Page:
Original blog illustration by Cali Rossi
Before we move back to Matlab, I am very happy to announce, for the new year, that Matlabtips.com got itself a professional illustrator. We are now well equipped to fulfill our mission : Make learning Matlab easy and entertaining. Among my resolutions for new year, there is one to make tons of new posts (illustrated this time with original drawings!).
As I discussed already several times, Matlab has supposedly no real equivalent to the C pointer available to you. This is so due to a design choice from Mathworks. The entire language is organized to avoid pointers. Even so, there are occasions where a pointer is really what we need, like when you are dealing with very large datasets that take nearly the entire memory. In this post, I first introduce you to the world of pointer and then shows you how to use them in Matlab for real. Continue reading
Today I am going to present a technique that I have used extensively to deal with figures. I have never seen it named before or even presented anywhere on the web so I decided to call it “Child Swapping” (edit : Yair from Undocumentedmatlab rightfully pointed out that this technique is often called re-parenting. I like my own name too though so I kept the post title). I believe this technique is very useful when you have to manipulate figure windows, reuse them in a different context or concatenate them together. So if I managed to tickle your curiosity, read on. Continue reading
In this post, I talk about the two heterogenous containers that are available to you in Matlab, the structure and the cell. I explain when you probably want to use one or the other and when you probably should not. As often, I end with some ideas for little more advanced programmers on how to combine cell and structures together.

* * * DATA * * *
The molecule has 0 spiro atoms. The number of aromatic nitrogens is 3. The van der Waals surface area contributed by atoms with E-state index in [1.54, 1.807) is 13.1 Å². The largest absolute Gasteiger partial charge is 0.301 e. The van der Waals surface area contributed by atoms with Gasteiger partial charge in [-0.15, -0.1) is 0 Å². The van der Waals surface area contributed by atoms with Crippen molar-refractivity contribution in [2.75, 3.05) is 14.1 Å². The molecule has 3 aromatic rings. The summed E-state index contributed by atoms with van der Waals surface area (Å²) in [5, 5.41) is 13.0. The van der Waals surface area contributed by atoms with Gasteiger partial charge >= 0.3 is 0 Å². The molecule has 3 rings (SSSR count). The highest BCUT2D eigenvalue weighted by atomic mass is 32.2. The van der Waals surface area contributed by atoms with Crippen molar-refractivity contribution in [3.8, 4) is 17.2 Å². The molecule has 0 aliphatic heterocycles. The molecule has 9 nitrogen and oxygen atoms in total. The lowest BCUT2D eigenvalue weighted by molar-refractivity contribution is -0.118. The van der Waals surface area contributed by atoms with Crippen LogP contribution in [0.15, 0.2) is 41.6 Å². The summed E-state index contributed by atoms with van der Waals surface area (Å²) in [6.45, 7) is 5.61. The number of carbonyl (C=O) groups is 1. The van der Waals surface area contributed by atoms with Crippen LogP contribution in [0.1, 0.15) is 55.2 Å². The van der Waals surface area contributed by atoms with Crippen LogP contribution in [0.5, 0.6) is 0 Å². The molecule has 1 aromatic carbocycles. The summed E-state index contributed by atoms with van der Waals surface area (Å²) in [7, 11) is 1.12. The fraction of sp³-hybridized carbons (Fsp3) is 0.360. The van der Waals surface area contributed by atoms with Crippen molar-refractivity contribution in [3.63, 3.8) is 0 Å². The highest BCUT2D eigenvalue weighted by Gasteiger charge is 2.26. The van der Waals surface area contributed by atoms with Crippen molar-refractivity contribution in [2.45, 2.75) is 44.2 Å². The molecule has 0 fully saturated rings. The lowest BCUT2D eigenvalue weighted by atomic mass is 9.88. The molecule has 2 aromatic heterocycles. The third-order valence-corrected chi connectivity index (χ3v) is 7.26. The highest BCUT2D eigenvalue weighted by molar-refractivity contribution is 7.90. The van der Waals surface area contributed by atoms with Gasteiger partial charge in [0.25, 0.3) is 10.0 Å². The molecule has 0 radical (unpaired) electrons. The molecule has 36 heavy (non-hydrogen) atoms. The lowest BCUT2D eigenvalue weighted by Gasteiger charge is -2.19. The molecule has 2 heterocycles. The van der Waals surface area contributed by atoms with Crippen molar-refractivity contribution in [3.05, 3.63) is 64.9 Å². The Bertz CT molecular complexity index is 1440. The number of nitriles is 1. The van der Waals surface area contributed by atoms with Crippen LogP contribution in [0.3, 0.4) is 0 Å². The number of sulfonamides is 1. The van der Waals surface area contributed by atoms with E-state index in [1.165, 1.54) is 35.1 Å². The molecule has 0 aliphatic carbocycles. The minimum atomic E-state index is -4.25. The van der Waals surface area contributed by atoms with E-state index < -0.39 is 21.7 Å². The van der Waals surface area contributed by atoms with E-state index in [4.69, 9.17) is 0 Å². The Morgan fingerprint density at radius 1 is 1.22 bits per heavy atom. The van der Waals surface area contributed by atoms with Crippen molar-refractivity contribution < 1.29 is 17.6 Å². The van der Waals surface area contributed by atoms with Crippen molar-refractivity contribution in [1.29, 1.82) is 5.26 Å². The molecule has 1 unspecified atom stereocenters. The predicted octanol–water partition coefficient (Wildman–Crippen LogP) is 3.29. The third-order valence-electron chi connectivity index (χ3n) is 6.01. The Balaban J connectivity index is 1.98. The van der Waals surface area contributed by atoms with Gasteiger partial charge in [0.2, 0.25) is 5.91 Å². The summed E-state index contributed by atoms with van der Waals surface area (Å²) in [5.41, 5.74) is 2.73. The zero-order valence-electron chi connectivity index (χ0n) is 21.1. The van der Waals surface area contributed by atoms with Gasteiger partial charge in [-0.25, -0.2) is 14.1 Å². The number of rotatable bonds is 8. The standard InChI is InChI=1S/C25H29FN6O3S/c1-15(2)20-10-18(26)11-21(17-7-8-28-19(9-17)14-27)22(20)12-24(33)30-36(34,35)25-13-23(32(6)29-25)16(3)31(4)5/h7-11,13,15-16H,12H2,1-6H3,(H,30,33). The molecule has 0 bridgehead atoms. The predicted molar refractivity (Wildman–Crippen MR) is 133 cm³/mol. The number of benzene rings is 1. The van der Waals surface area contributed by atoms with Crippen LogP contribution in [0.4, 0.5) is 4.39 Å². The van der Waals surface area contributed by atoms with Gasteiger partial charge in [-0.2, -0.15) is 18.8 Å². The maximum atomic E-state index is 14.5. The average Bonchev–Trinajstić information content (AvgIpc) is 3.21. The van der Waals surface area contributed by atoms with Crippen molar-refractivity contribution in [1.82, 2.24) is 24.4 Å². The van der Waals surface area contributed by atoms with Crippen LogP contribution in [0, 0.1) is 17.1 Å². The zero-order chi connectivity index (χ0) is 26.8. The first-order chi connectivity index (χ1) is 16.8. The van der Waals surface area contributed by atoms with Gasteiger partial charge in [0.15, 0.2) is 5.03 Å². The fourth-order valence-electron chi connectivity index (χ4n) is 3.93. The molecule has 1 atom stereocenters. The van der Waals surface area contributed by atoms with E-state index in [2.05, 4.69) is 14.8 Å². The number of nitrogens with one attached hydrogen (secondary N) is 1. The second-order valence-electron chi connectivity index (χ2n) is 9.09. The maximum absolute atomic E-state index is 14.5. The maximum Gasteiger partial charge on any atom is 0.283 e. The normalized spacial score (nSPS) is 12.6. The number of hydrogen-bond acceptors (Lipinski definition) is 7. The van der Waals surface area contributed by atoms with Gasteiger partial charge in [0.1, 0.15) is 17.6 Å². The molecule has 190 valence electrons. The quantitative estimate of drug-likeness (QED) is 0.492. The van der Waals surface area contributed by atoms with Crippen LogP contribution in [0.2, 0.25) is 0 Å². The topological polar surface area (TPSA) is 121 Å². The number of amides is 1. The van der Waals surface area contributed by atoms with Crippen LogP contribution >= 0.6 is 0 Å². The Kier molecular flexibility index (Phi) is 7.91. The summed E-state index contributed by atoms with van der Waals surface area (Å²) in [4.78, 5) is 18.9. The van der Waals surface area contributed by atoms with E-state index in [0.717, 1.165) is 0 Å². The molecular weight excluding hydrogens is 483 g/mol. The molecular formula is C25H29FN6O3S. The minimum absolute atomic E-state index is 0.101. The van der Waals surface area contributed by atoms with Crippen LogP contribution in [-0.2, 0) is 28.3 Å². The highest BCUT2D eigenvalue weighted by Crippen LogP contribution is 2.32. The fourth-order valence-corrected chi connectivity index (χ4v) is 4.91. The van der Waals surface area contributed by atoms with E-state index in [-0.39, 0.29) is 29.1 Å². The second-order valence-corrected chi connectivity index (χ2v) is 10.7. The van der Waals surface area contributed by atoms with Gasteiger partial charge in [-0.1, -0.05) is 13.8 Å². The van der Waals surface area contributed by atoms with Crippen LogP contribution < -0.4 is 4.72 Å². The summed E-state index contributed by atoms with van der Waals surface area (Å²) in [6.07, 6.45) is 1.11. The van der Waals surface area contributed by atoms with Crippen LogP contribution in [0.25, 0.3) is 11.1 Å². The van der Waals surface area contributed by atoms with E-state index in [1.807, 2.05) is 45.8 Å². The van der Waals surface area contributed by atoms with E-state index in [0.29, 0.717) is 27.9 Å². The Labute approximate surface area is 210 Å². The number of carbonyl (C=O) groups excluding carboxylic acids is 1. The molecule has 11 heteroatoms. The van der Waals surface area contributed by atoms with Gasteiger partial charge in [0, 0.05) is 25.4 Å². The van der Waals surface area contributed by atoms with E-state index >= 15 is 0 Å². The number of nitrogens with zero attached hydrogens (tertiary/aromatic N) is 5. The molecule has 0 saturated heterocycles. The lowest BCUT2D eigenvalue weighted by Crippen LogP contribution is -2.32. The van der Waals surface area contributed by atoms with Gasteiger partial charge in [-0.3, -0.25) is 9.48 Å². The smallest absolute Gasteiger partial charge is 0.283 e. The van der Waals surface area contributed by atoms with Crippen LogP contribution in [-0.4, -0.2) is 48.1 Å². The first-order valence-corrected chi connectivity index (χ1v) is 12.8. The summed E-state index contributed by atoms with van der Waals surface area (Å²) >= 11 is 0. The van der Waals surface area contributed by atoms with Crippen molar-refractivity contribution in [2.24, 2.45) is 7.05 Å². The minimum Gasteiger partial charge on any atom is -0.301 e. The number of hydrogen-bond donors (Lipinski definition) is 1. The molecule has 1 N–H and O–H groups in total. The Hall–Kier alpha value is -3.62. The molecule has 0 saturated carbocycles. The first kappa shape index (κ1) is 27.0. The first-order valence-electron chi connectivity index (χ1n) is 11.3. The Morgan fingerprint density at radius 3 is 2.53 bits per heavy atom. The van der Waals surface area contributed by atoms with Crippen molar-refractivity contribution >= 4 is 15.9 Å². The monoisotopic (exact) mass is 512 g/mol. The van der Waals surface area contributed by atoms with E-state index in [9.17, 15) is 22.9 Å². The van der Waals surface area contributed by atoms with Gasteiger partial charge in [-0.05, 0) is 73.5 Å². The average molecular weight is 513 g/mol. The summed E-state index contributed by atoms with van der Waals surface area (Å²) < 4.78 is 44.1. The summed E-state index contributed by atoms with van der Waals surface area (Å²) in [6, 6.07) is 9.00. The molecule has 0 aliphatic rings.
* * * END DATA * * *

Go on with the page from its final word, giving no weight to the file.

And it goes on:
I want to thank all that attended our Poster in New Orleans. It was fantastic to feel that our enthusiast for SpikeE was shared among so many labs. I set up a mailing list to keep anyone update on the development of SpikeE. It is a google group. Anyone is free to join. I am looking forward to see how SpikeE performs and realize this vision of a plateform to easily share code between programmers and non-expert users in many labs.
This is a post for all Neurosciences folks that are attending the Society for Neuroscience 2012 meeting at New Orleans. I (along with some of my lab colleagues) will be presenting SpikeE (SpikeExtractor) over there. SpikeE is a general Matlab framework to perform data analysis on imaging data. But it is also a complete developing environment for Matlab programmers to develop elementary pieces of computations that can be batch process on large datasets. It provides all the tools to only focus on your particular computational task and forget about developing all time consuming steps (like data loading, saving or visualization).
Matlab was designed for dealing with numbers, not strings. As opposed to Python, which is an expert at string, Matlab could look sort of limited in this domain. Still you can do many things to manipulate this element. The goal of this post is to introduce you to the usage of strings in Matlab and to help you loosen the knot…
In this post, I talk about how to store very very large datasets on hard drive. I also talk about some semi-documented features of Matlab storage file, the MAT file and discuss the usage of HDF5 files that can store TeraBytes of data (and more) in a single file.